Wednesday, February 4, 2009

The toffee between high & low

What makes one think it is possible to achieve immeasurable heights in life?

I wonder if the notion 'immeasurable lows' adds up to the human race being conditioned into believing 'comes bad weather, sunshine will follow soon’? So maybe the extremity of lows and highs keep us balanced somewhere in the middle with each faltering or uncertain step we give.

Earlier this week and after much consideration, I sent the following reply to a magazine lady's question:

No, I haven't published anything yet.

Sending the reply to the editor, I thought how a real writer will joyfully give him or herself up for life-long enslavement of the pen and PC - just for the privilege to write. It also reminded me of the elation and down in the dumps feelings that comes with the tough job called Write. And to tail this I once again experienced that painful twist in my guts of a thirsty craving for becoming a successful and fulltime writer...

Writing has become my longterm tormenting lover and the unfathomable foe I must live with. It drives me to dizzy heights and terrible lows, and usually leaves me stuck in a place between nowhere and going somewhere.

I started writing at the age of nine and chucked away all of it either in a barbeque fire or bottom of the kitchen bin. Guess I'm somewhat of a purrr-fectionist. Then I enrolled for a degree in journalism and guess what? It been pending like a thorn under my skin for many years now. Do unfinished degrees have an expiry date?

I know that my Pa's father sent a couple of short stories to editors; done on an ancient typewriter - they were all rejected.

There are a lot of similarities between me and grandpa apart from an artistic streak going hand-in-hand that seems to drive us potty in a sometimes dull and mundane life. We're stubborn, generous, eccentric, don't walk with our feelings on our sleeves, we observe and cry when we're angry and we both kept diaries. I miss him because he died many years ago.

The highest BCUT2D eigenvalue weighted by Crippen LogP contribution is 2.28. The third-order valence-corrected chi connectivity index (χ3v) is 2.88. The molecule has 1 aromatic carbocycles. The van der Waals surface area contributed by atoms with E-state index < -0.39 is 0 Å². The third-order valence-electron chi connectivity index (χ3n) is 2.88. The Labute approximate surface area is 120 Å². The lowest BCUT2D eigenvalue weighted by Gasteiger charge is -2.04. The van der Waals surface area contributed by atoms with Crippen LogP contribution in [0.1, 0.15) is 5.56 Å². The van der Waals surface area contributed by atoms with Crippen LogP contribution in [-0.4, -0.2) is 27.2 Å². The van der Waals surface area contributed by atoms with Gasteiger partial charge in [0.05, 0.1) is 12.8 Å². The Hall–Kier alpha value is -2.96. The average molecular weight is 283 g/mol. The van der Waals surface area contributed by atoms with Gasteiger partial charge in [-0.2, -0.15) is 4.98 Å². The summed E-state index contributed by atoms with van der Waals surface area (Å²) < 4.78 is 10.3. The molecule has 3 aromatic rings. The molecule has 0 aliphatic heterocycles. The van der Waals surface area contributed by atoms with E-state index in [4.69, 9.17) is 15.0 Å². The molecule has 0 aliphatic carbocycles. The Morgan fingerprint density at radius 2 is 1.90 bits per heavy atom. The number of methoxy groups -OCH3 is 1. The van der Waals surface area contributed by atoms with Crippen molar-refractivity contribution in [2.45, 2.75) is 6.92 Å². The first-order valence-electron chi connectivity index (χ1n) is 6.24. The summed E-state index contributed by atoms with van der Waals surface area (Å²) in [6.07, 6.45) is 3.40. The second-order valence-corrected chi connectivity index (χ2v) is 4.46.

A stranger once illegally picked up my diary and leafed through the most secret contents of my life. Since then I haven't kept a diary and never will do so again. The very intimate act of touching those pages reminded me of a time when a sensitive 10 year old me voice-recorded songs on a tape-recorder. It accidentally got mixed up with other tapes and the wrong one was put on during a family trip from P.E. I nearly died.

One thing that stood out in Grandpa's diary, is an observation he made as he walked somewhere in town. A man in front of him was puking onto the pavement.

Don’t you think that it takes something to write at length about the contents of some unfortunate being's breakfast or lunch?

Perhaps it's all in the manner how we perceive life and the thrills it presents that determine how high and low we go or whether we stay in the middle-bit. For me it is about stories and opportunities lost in bins, or about a terminally ill stranger...

- It's all out there.


The Sagittarian said...

I used to keep a diary too, from when I was about 11 through my years at Boarding School and then into the working world. It was about 15 years ago that I burnt them all, I probably should have kept them but I didn't. At that time I felt that I had left all that stuff behind me.
I loved your comment about your Granpa writing about someone vomiting against a wall! :-)

Extra Virgin said...

Thanks for your comment!

The 'break-in' to my diary in a small place called "Corran" in Glenelg (Scotland) convinced me to burn all my other old diaries under a tree in our garden. Last year. I don't regret it, but perhaps one day will!